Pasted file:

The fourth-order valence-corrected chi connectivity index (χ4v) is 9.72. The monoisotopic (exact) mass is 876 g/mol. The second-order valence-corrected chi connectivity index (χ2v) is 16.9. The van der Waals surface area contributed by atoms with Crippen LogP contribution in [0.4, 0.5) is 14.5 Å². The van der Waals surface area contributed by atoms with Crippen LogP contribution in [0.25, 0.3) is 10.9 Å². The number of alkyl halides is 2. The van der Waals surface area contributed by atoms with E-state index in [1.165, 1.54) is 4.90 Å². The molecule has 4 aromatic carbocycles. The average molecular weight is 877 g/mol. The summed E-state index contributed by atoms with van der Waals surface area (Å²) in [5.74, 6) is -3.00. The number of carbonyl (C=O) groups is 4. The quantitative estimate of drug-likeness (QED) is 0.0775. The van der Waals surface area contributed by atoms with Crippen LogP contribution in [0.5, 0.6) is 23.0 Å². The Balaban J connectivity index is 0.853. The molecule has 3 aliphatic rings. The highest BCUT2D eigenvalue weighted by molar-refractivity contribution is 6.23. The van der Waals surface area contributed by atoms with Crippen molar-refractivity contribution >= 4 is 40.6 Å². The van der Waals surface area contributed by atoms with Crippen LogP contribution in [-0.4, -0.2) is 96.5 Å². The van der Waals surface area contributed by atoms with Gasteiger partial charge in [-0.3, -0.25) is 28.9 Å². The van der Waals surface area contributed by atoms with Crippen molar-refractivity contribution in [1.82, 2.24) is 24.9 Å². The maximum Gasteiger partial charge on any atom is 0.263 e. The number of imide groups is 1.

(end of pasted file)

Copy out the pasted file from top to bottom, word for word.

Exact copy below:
The fourth-order valence-corrected chi connectivity index (χ4v) is 9.72. The monoisotopic (exact) mass is 876 g/mol. The second-order valence-corrected chi connectivity index (χ2v) is 16.9. The van der Waals surface area contributed by atoms with Crippen LogP contribution in [0.4, 0.5) is 14.5 Å². The van der Waals surface area contributed by atoms with Crippen LogP contribution in [0.25, 0.3) is 10.9 Å². The number of alkyl halides is 2. The van der Waals surface area contributed by atoms with E-state index in [1.165, 1.54) is 4.90 Å². The molecule has 4 aromatic carbocycles. The average molecular weight is 877 g/mol. The summed E-state index contributed by atoms with van der Waals surface area (Å²) in [5.74, 6) is -3.00. The number of carbonyl (C=O) groups is 4. The quantitative estimate of drug-likeness (QED) is 0.0775. The van der Waals surface area contributed by atoms with Crippen LogP contribution in [0.5, 0.6) is 23.0 Å². The Balaban J connectivity index is 0.853. The molecule has 3 aliphatic rings. The highest BCUT2D eigenvalue weighted by molar-refractivity contribution is 6.23. The van der Waals surface area contributed by atoms with Crippen molar-refractivity contribution >= 4 is 40.6 Å². The van der Waals surface area contributed by atoms with Crippen LogP contribution in [-0.4, -0.2) is 96.5 Å². The van der Waals surface area contributed by atoms with Gasteiger partial charge in [-0.3, -0.25) is 28.9 Å². The van der Waals surface area contributed by atoms with Crippen molar-refractivity contribution in [1.82, 2.24) is 24.9 Å². The maximum Gasteiger partial charge on any atom is 0.263 e. The number of imide groups is 1.